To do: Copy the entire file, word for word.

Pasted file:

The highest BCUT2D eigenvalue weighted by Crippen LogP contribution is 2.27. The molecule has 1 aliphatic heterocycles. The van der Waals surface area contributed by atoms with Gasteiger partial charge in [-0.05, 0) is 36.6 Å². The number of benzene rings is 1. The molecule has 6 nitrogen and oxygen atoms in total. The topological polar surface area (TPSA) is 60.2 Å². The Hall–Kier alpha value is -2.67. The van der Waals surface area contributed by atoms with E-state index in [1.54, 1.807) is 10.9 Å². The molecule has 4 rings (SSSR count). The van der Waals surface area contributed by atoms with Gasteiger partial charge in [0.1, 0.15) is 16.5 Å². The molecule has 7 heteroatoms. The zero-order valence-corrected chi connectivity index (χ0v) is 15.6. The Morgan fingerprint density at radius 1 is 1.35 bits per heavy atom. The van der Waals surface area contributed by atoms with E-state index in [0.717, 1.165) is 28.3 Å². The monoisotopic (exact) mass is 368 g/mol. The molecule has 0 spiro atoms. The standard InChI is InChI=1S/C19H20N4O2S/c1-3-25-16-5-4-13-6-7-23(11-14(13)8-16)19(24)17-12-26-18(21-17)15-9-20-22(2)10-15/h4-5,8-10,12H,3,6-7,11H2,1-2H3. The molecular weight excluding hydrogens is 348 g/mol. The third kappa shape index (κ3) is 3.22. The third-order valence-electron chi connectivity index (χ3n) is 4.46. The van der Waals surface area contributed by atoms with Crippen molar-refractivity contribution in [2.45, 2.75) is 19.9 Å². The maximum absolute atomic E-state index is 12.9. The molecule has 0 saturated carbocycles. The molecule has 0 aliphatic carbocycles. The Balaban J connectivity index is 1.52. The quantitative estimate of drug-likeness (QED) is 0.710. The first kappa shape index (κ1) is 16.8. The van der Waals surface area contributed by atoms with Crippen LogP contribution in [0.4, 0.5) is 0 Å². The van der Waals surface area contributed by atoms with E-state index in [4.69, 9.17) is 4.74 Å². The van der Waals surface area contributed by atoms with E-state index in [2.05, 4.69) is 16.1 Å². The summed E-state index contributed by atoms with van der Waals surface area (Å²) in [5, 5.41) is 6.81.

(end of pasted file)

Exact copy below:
The highest BCUT2D eigenvalue weighted by Crippen LogP contribution is 2.27. The molecule has 1 aliphatic heterocycles. The van der Waals surface area contributed by atoms with Gasteiger partial charge in [-0.05, 0) is 36.6 Å². The number of benzene rings is 1. The molecule has 6 nitrogen and oxygen atoms in total. The topological polar surface area (TPSA) is 60.2 Å². The Hall–Kier alpha value is -2.67. The van der Waals surface area contributed by atoms with E-state index in [1.54, 1.807) is 10.9 Å². The molecule has 4 rings (SSSR count). The van der Waals surface area contributed by atoms with Gasteiger partial charge in [0.1, 0.15) is 16.5 Å². The molecule has 7 heteroatoms. The zero-order valence-corrected chi connectivity index (χ0v) is 15.6. The Morgan fingerprint density at radius 1 is 1.35 bits per heavy atom. The van der Waals surface area contributed by atoms with E-state index in [0.717, 1.165) is 28.3 Å². The monoisotopic (exact) mass is 368 g/mol. The molecule has 0 spiro atoms. The standard InChI is InChI=1S/C19H20N4O2S/c1-3-25-16-5-4-13-6-7-23(11-14(13)8-16)19(24)17-12-26-18(21-17)15-9-20-22(2)10-15/h4-5,8-10,12H,3,6-7,11H2,1-2H3. The molecular weight excluding hydrogens is 348 g/mol. The third kappa shape index (κ3) is 3.22. The third-order valence-electron chi connectivity index (χ3n) is 4.46. The van der Waals surface area contributed by atoms with Crippen molar-refractivity contribution in [2.45, 2.75) is 19.9 Å². The maximum absolute atomic E-state index is 12.9. The molecule has 0 saturated carbocycles. The molecule has 0 aliphatic carbocycles. The Balaban J connectivity index is 1.52. The quantitative estimate of drug-likeness (QED) is 0.710. The first kappa shape index (κ1) is 16.8. The van der Waals surface area contributed by atoms with Crippen LogP contribution in [0.4, 0.5) is 0 Å². The van der Waals surface area contributed by atoms with E-state index in [4.69, 9.17) is 4.74 Å². The van der Waals surface area contributed by atoms with E-state index in [2.05, 4.69) is 16.1 Å². The summed E-state index contributed by atoms with van der Waals surface area (Å²) in [5, 5.41) is 6.81.